Dental Practice Report
Lee Ann Brady DMD
The first decade of my career often found me commiserating with fellow dentists about how frustrating patients could be. We wanted to do comprehensive cases on patients who understood the importance of comprehensive oral health care and appreciated what we did for them. Where were these patients?
I was frustrated. My time in the office wasn’t what I wanted or needed, and it was time for a change. So, sitting down someplace quiet, I wistfully imagined my perfect day and asked myself what was block- ing me from achieving it. Then I recalled a quote from Dr. L.D. Pankey: “Teeth don’t walk into your office. People do.” It was so simple, yet so profound. I was treating teeth when I should have been treating people. So I set out to learn how to get to know my patients and build relationships that would allow me to have the practice of my dreams.
Each of us is a unique individual — an amalgamation of temperament, behaviors, past experiences, current circumstances and objectives. To build a trusting relationship with a patient we must get to know the total person. If we build a bridge of communication and listen carefully, patients will share with us all we need to know to offer appropriate treatment and have it accepted. So, where were the patients I wanted? They were right in front of me. But during all those early, frustrating years, I didn’t understand that effective communication begins with knowing myself, recognizing the behavior of others and understanding how the two fit. Reading the books of Robert Bolton on social styles helped me enormously. Mr. Bolton’s book, Social Style/Management Style, (available at Amazon.com) teaches how to recognize people’s personality styles and successfully relate to any individual based on that knowledge. The approach is easy to learn and implement for the entire team.
Mr. Bolton says there are four basic personality styles. When we are around people whose style compliments ours, we are at ease and communication seems fluid. The challenge comes when we interact with people whose styles are different. This explains why conversations with some patients seemed to just click, while with others, every sentence was a challenge. If we know our own social style and can objectively assess the other person’s, we can know what we need to do to make the other person comfortable. This creates trust.
Our team received training in the social-styles approach. Then, from the very first phone call with a new patient, we implemented tools to help assess each patient’s style and engage it. This allowed us to create an optimal experience for our patients individually, and it worked wonders for the flow of the office. Every morning in the huddle, along with the relevant clinical information, we discussed getting to know our patients.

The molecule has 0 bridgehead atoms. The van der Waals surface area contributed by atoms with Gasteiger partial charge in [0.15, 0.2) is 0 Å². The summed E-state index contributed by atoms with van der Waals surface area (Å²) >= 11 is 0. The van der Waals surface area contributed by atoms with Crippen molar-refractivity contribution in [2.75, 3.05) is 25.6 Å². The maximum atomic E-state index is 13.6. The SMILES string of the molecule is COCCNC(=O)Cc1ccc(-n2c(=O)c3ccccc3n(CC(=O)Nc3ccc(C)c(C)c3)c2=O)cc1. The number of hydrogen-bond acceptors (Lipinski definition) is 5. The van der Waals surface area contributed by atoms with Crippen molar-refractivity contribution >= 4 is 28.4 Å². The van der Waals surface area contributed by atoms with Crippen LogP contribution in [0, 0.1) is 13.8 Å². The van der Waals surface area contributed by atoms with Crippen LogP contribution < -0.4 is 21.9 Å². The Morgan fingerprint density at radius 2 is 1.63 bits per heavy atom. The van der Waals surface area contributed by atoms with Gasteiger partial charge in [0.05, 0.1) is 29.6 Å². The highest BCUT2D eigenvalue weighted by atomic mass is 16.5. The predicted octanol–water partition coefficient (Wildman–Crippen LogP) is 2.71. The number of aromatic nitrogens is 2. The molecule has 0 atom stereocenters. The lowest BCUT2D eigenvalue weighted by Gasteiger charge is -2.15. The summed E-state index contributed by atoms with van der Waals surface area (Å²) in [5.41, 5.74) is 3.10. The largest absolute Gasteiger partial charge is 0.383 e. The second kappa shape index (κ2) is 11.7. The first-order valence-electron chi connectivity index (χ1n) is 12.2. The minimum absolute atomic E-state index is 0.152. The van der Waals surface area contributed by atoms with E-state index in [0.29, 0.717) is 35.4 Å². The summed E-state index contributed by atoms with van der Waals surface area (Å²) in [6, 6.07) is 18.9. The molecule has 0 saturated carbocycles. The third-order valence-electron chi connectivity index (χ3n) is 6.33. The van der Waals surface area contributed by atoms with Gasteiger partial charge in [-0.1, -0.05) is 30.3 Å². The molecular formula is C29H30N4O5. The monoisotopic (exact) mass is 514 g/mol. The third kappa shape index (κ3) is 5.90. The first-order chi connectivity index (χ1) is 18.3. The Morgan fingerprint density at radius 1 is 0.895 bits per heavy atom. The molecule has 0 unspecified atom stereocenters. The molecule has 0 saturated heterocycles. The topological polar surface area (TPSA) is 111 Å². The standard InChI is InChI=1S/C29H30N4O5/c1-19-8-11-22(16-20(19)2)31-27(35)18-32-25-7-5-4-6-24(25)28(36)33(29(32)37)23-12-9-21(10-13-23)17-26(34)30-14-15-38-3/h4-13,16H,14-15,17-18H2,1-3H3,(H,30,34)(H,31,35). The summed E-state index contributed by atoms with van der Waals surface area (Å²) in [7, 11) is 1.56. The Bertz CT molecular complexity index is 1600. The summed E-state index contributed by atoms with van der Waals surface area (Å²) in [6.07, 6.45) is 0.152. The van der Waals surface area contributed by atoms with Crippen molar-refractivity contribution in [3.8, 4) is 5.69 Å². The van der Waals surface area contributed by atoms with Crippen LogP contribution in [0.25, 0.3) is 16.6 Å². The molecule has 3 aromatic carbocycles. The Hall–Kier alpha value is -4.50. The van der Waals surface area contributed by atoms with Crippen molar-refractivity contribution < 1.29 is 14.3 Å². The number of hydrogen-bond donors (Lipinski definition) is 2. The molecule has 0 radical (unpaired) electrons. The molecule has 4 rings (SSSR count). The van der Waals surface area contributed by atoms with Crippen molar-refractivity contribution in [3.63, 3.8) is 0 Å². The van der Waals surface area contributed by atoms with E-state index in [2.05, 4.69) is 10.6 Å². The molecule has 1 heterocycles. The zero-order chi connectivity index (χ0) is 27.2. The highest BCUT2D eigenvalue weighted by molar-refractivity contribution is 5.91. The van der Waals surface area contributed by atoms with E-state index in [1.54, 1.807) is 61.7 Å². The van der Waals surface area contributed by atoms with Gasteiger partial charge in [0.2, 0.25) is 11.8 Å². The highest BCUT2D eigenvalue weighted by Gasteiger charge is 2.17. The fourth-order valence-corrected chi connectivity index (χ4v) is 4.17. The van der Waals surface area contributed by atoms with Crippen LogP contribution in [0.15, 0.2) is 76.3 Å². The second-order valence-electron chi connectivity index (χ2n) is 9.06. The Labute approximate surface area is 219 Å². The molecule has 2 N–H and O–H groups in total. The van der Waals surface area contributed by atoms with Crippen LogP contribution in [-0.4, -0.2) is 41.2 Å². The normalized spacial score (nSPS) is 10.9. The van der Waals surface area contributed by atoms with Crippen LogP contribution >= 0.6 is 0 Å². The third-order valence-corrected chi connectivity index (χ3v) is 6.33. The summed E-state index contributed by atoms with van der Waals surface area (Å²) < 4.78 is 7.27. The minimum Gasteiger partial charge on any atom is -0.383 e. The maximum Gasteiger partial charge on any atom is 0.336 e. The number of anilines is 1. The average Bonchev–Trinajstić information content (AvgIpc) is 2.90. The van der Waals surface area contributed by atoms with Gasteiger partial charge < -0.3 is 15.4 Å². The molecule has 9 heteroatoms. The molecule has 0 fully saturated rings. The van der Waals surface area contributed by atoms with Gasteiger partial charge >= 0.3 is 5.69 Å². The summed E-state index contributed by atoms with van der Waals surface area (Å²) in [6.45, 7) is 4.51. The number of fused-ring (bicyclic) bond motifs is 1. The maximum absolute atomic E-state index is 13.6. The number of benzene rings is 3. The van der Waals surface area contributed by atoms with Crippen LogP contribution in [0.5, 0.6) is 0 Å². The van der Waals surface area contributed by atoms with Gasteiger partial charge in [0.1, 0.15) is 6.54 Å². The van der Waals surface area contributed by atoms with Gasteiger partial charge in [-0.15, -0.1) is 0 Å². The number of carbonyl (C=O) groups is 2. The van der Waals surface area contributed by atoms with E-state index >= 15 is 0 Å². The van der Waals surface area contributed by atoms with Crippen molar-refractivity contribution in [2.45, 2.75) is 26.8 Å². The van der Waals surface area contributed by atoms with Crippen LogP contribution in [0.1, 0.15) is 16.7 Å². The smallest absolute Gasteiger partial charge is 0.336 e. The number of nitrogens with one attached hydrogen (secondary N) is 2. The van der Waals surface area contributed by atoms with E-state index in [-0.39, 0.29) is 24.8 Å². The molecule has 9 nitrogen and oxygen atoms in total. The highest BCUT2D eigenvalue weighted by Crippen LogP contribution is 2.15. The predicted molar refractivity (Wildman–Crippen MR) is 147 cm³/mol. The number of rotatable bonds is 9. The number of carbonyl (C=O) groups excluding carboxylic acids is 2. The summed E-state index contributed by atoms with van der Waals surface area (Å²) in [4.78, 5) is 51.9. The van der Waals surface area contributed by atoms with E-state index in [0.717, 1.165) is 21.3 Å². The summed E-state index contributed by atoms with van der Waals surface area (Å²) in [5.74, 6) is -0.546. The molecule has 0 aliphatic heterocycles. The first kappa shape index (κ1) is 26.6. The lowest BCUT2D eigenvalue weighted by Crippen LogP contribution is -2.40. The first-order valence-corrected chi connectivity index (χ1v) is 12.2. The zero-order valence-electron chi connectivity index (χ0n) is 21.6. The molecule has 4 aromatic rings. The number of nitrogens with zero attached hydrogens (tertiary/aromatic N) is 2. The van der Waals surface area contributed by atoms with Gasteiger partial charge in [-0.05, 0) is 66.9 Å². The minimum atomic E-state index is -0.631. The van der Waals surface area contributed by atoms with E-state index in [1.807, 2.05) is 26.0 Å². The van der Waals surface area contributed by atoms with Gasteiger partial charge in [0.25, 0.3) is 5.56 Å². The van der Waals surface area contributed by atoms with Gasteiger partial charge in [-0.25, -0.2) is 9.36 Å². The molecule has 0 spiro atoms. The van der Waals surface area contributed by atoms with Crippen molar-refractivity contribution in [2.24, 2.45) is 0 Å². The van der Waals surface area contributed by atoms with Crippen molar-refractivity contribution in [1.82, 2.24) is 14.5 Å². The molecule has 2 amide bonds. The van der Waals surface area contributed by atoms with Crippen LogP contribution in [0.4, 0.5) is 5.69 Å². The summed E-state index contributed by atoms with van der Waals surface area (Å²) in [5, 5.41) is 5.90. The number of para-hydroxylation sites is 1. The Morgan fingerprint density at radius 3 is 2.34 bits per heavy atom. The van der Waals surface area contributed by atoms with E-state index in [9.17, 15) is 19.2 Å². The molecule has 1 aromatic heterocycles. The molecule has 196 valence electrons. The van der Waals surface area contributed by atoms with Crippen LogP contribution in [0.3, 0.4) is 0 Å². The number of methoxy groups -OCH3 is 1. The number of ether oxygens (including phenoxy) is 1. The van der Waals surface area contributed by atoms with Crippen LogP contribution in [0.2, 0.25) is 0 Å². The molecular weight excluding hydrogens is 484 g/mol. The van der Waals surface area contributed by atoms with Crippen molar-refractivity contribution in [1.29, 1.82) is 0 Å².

John was a patient for a few months before we implemented the “social styles” approach. I used to wonder why he kept coming back, because it seemed he was upset with me and the office. Using our new-found knowledge, we discerned John is a “driver,” meaning he needs to keep moving. His time is important. Once we understood this, we made sure the assistant was at the reception door to bring him back before he was through greeting the receptionist. I made sure I was in the room before the patient napkin was placed, and our appointments were efficient and undisturbed. As a result, John became one of my favorite patients.
Theresa is another great example. We hit it off from the very beginning, and I love hearing her stories. But every time she comes in, the rest of the team gets agitated because I run behind the rest of the day. Theresa is an “expressive,” meaning she likes to talk and share. So am I. It’s a great combination, but it can be counter- productive to a busy office. But once the team identified the way Theresa’s style and mine clicked, we simply scheduled extra time into Theresa’s appointments just so we could chat. Now Theresa enjoys being at our office and is one of our best referral sources.
Building the foundation for building caring, trust-based relationships with your patients is one of the most important skills we can learn. The result can be the practice of your dreams.